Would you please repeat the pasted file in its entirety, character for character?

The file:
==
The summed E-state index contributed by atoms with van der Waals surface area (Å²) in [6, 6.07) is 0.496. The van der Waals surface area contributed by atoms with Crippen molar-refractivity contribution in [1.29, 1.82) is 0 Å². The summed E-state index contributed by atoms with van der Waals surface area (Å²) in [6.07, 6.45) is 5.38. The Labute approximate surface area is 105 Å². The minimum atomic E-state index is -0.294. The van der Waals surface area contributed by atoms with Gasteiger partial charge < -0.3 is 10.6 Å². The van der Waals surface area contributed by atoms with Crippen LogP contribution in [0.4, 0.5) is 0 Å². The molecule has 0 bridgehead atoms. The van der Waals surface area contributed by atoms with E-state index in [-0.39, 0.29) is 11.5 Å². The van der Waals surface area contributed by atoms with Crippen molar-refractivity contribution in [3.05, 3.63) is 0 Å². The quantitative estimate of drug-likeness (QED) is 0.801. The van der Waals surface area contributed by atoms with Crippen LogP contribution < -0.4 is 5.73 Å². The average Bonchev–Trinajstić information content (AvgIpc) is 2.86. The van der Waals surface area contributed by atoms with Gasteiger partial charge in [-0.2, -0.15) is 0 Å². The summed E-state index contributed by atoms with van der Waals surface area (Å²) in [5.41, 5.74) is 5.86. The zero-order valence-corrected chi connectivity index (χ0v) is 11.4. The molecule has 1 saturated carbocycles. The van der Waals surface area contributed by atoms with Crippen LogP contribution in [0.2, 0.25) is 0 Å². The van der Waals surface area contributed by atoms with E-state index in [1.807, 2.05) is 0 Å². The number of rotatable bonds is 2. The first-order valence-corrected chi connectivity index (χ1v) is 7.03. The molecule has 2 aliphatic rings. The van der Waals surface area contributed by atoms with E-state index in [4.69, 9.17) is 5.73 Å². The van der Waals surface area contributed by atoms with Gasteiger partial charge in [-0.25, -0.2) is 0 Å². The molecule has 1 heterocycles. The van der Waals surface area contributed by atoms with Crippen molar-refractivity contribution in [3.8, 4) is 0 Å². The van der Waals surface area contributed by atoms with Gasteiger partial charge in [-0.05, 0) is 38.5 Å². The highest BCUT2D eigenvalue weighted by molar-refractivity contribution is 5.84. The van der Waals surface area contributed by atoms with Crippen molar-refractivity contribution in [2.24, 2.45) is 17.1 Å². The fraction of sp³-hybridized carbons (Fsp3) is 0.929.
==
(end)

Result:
The summed E-state index contributed by atoms with van der Waals surface area (Å²) in [6, 6.07) is 0.496. The van der Waals surface area contributed by atoms with Crippen molar-refractivity contribution in [1.29, 1.82) is 0 Å². The summed E-state index contributed by atoms with van der Waals surface area (Å²) in [6.07, 6.45) is 5.38. The Labute approximate surface area is 105 Å². The minimum atomic E-state index is -0.294. The van der Waals surface area contributed by atoms with Gasteiger partial charge < -0.3 is 10.6 Å². The van der Waals surface area contributed by atoms with Crippen LogP contribution in [0.4, 0.5) is 0 Å². The molecule has 0 bridgehead atoms. The van der Waals surface area contributed by atoms with E-state index in [-0.39, 0.29) is 11.5 Å². The van der Waals surface area contributed by atoms with Crippen molar-refractivity contribution in [3.05, 3.63) is 0 Å². The quantitative estimate of drug-likeness (QED) is 0.801. The van der Waals surface area contributed by atoms with Crippen LogP contribution < -0.4 is 5.73 Å². The average Bonchev–Trinajstić information content (AvgIpc) is 2.86. The van der Waals surface area contributed by atoms with Gasteiger partial charge in [-0.2, -0.15) is 0 Å². The summed E-state index contributed by atoms with van der Waals surface area (Å²) in [5.41, 5.74) is 5.86. The zero-order valence-corrected chi connectivity index (χ0v) is 11.4. The molecule has 1 saturated carbocycles. The van der Waals surface area contributed by atoms with Crippen LogP contribution in [0.2, 0.25) is 0 Å². The van der Waals surface area contributed by atoms with E-state index in [1.807, 2.05) is 0 Å². The number of rotatable bonds is 2. The first-order valence-corrected chi connectivity index (χ1v) is 7.03. The molecule has 2 aliphatic rings. The van der Waals surface area contributed by atoms with E-state index in [4.69, 9.17) is 5.73 Å². The van der Waals surface area contributed by atoms with Gasteiger partial charge in [-0.25, -0.2) is 0 Å². The molecule has 1 heterocycles. The van der Waals surface area contributed by atoms with Crippen molar-refractivity contribution in [3.8, 4) is 0 Å². The van der Waals surface area contributed by atoms with Gasteiger partial charge in [-0.05, 0) is 38.5 Å². The highest BCUT2D eigenvalue weighted by molar-refractivity contribution is 5.84. The van der Waals surface area contributed by atoms with Crippen molar-refractivity contribution in [2.24, 2.45) is 17.1 Å². The fraction of sp³-hybridized carbons (Fsp3) is 0.929.